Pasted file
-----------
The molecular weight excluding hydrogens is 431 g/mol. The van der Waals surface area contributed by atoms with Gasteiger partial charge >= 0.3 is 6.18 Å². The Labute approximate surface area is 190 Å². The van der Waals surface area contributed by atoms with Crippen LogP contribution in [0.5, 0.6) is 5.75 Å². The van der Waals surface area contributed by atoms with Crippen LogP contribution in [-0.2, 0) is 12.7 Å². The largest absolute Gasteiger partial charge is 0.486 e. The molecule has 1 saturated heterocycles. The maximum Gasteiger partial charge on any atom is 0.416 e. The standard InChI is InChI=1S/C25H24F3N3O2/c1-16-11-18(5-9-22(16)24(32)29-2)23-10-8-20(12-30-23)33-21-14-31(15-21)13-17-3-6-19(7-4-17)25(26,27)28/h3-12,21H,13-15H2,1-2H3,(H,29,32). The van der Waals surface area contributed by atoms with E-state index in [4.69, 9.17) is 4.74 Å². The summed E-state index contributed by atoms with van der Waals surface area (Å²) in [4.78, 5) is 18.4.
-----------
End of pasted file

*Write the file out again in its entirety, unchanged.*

The molecular weight excluding hydrogens is 431 g/mol. The van der Waals surface area contributed by atoms with Gasteiger partial charge >= 0.3 is 6.18 Å². The Labute approximate surface area is 190 Å². The van der Waals surface area contributed by atoms with Crippen LogP contribution in [0.5, 0.6) is 5.75 Å². The van der Waals surface area contributed by atoms with Crippen LogP contribution in [-0.2, 0) is 12.7 Å². The largest absolute Gasteiger partial charge is 0.486 e. The molecule has 1 saturated heterocycles. The maximum Gasteiger partial charge on any atom is 0.416 e. The standard InChI is InChI=1S/C25H24F3N3O2/c1-16-11-18(5-9-22(16)24(32)29-2)23-10-8-20(12-30-23)33-21-14-31(15-21)13-17-3-6-19(7-4-17)25(26,27)28/h3-12,21H,13-15H2,1-2H3,(H,29,32). The van der Waals surface area contributed by atoms with E-state index in [4.69, 9.17) is 4.74 Å². The summed E-state index contributed by atoms with van der Waals surface area (Å²) in [4.78, 5) is 18.4.